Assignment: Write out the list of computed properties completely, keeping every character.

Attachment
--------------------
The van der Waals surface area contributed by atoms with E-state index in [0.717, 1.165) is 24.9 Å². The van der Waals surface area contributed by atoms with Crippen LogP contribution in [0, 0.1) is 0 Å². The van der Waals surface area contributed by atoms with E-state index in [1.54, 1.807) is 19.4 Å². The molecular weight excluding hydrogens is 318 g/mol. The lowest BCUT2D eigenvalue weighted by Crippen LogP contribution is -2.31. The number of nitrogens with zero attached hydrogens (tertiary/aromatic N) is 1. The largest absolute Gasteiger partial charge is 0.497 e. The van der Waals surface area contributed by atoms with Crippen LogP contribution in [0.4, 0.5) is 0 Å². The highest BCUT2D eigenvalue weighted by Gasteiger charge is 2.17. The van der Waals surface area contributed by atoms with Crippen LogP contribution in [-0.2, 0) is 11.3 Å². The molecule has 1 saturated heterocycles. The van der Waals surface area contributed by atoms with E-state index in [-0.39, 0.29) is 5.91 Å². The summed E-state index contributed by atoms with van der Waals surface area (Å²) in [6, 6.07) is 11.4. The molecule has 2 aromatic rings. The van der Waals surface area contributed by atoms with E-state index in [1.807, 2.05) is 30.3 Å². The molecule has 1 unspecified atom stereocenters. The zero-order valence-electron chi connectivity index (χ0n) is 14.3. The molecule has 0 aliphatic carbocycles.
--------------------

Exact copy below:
The van der Waals surface area contributed by atoms with E-state index in [0.717, 1.165) is 24.9 Å². The van der Waals surface area contributed by atoms with Crippen LogP contribution in [0, 0.1) is 0 Å². The van der Waals surface area contributed by atoms with E-state index in [1.54, 1.807) is 19.4 Å². The molecular weight excluding hydrogens is 318 g/mol. The lowest BCUT2D eigenvalue weighted by Crippen LogP contribution is -2.31. The number of nitrogens with zero attached hydrogens (tertiary/aromatic N) is 1. The largest absolute Gasteiger partial charge is 0.497 e. The van der Waals surface area contributed by atoms with Crippen LogP contribution in [0.4, 0.5) is 0 Å². The highest BCUT2D eigenvalue weighted by Gasteiger charge is 2.17. The van der Waals surface area contributed by atoms with Crippen LogP contribution in [-0.2, 0) is 11.3 Å². The molecule has 1 saturated heterocycles. The van der Waals surface area contributed by atoms with E-state index in [-0.39, 0.29) is 5.91 Å². The summed E-state index contributed by atoms with van der Waals surface area (Å²) in [6, 6.07) is 11.4. The molecule has 2 aromatic rings. The van der Waals surface area contributed by atoms with E-state index in [1.807, 2.05) is 30.3 Å². The molecule has 1 unspecified atom stereocenters. The zero-order valence-electron chi connectivity index (χ0n) is 14.3. The molecule has 0 aliphatic carbocycles.